Aid from World Day of Prayer England, Wales and Northern Ireland
A grant given to Mission 4 Water by the World Day of Prayer organisation has resulted in two new water wells. This connection started back when the late Sylvia Chapman was often invited as guest speaker throughout the Black Country on World Women’s Day of Prayer. Since then, her daughter Sue Morgan and husband Simon, originally accountants by profession, have spent the last 10 years living in Uganda where they work to reach the most vulnerable, the poor, the orphans and the widows. Sue says that back in 2008 God laid on her heart the water crisis faced by so many Ugandans every day. So many people still don’t have access to clean water. Young children and the elderly most especially fall sick from diseases like cholera, typhoid, hepatitis A and dysentery.
The Mission 4 Water charity was founded by Sue and a Ugandan Water Engineer named Sunday. Their drilling team of young men drillers, many of whom, like Sunday, are orphans, have to-date constructed 136 low cost boreholes in rural villages and institutions like schools and hospitals throughout Uganda. The latest two facilities are in the village of Bubebere, some 30 km from Mpigi town, in central Uganda, thanks to the grant received from World Day of Prayer. Previously the 154 children from Little Angels Nursery and Primary School, located on the outskirts of the village, used to walk half a mile each way from the school down the hill to fetch water in jerrycans from the swamp, three times a day. This dirty water was then used to prepare meals, wash clothes and bathe themselves. It was even used for drinking. The same swamp was also used for grazing animals and was home for some venomous snakes. The head told us that she always feared of the safety for the children as they ventured down to fetch water. It was worse in the rainy season since the runoffs made the water muddy, and the banks of the dug-out watering hole became very slippery. Some children had slipped in and almost drowned.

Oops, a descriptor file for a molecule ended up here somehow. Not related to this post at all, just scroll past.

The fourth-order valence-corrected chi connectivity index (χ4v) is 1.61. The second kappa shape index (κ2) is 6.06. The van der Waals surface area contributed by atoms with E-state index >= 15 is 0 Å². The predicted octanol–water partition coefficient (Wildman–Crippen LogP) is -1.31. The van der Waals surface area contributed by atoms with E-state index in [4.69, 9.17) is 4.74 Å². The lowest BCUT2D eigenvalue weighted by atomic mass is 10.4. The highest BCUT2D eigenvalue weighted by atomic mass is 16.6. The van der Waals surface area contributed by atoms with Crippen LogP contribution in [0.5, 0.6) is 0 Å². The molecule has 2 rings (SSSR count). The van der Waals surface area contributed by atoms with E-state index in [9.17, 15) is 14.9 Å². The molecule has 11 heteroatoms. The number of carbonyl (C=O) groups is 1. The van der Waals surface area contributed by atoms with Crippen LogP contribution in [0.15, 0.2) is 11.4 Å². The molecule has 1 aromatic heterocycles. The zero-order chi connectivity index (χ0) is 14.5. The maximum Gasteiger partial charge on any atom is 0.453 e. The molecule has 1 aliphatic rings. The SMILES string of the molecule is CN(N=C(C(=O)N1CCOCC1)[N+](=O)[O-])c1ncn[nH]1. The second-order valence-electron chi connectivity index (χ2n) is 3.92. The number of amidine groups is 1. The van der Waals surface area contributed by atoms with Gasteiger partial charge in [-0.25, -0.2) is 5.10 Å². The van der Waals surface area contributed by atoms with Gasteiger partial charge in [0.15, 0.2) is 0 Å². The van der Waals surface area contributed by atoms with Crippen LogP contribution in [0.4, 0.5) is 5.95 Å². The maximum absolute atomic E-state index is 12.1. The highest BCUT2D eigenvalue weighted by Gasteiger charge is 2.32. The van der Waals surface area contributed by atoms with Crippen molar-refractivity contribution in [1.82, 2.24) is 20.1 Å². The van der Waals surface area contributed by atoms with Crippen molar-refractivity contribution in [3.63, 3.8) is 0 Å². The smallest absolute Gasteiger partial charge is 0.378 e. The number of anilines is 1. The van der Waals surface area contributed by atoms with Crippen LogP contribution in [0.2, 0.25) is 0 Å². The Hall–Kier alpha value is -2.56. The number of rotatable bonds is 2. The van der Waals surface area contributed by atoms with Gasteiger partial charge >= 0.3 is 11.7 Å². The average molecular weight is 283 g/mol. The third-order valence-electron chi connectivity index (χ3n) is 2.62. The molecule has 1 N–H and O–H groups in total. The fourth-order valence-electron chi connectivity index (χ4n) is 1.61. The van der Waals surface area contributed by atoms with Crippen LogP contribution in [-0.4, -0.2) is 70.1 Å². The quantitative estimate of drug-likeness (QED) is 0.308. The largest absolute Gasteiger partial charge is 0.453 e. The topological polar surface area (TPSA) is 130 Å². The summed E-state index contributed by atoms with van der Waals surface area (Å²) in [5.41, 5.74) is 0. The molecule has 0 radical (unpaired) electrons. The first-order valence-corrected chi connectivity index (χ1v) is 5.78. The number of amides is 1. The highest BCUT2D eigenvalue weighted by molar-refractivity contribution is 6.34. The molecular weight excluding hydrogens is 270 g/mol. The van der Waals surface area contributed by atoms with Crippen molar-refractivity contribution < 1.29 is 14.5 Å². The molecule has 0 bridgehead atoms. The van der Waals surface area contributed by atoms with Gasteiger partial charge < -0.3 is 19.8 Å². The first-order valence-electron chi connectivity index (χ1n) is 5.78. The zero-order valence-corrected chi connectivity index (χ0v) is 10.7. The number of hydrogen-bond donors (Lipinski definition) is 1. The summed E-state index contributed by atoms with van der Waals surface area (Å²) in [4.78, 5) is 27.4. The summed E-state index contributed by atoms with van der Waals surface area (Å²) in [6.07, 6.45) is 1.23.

Mission 4 Water, a Christian organisation, believes that everyone has a right to access clean and safe water, no matter what their race, colour or religion. And so, as a sign of solidarity, the second borehole sponsored by World Day of Prayer was located outside the Mosque, in the centre of village, further up the hill. In the past they used bicycles or more likely they had to pay someone to fetch their water with a truck since it was almost 2 miles to the swamp, or 5 miles to the nearest borehole.
It is always hard to estimate how many people will benefit from a new facility, but the community leaders here reckon about 300 families will now be enjoying clean and safe water! The joy of these school children and the adult community members as they pumped clean water from their new boreholes is very hard to describe, but Sue says that she is still moved to tears at every handover. The Ugandans have a saying “Water is life”, and how true it is! Thank you World Day of Prayer for giving new life to these lovely and appreciative people. God bless you!